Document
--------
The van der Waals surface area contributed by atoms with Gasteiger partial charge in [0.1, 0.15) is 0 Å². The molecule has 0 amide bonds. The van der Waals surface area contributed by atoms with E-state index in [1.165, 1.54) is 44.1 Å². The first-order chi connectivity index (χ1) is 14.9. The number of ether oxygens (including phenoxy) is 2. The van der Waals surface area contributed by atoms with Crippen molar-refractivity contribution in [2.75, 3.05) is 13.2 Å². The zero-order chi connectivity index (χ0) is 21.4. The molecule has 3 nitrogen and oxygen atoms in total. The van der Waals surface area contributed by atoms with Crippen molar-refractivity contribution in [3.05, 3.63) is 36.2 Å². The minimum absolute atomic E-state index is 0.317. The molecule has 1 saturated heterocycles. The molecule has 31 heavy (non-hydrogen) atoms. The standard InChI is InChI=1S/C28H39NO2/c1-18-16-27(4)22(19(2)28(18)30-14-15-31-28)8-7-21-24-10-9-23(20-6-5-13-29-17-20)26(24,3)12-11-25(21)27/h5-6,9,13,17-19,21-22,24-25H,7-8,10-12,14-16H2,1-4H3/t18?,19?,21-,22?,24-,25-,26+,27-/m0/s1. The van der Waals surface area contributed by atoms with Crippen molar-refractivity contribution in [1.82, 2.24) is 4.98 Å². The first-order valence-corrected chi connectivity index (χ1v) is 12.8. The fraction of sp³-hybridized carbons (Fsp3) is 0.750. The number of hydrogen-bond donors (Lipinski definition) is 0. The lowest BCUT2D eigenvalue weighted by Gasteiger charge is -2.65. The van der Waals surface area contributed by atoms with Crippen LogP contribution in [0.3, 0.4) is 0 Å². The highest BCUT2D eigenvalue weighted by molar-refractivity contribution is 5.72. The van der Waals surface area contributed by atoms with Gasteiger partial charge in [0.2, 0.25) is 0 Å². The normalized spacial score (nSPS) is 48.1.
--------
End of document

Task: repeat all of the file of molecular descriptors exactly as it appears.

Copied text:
The van der Waals surface area contributed by atoms with Gasteiger partial charge in [0.1, 0.15) is 0 Å². The molecule has 0 amide bonds. The van der Waals surface area contributed by atoms with E-state index in [1.165, 1.54) is 44.1 Å². The first-order chi connectivity index (χ1) is 14.9. The number of ether oxygens (including phenoxy) is 2. The van der Waals surface area contributed by atoms with Crippen molar-refractivity contribution in [2.75, 3.05) is 13.2 Å². The zero-order chi connectivity index (χ0) is 21.4. The molecule has 3 nitrogen and oxygen atoms in total. The van der Waals surface area contributed by atoms with Crippen molar-refractivity contribution in [3.05, 3.63) is 36.2 Å². The minimum absolute atomic E-state index is 0.317. The molecule has 1 saturated heterocycles. The molecule has 31 heavy (non-hydrogen) atoms. The standard InChI is InChI=1S/C28H39NO2/c1-18-16-27(4)22(19(2)28(18)30-14-15-31-28)8-7-21-24-10-9-23(20-6-5-13-29-17-20)26(24,3)12-11-25(21)27/h5-6,9,13,17-19,21-22,24-25H,7-8,10-12,14-16H2,1-4H3/t18?,19?,21-,22?,24-,25-,26+,27-/m0/s1. The van der Waals surface area contributed by atoms with Crippen molar-refractivity contribution in [1.82, 2.24) is 4.98 Å². The first-order valence-corrected chi connectivity index (χ1v) is 12.8. The fraction of sp³-hybridized carbons (Fsp3) is 0.750. The number of hydrogen-bond donors (Lipinski definition) is 0. The lowest BCUT2D eigenvalue weighted by Gasteiger charge is -2.65. The van der Waals surface area contributed by atoms with Crippen LogP contribution in [0.3, 0.4) is 0 Å². The highest BCUT2D eigenvalue weighted by molar-refractivity contribution is 5.72. The van der Waals surface area contributed by atoms with Gasteiger partial charge in [0.2, 0.25) is 0 Å². The normalized spacial score (nSPS) is 48.1.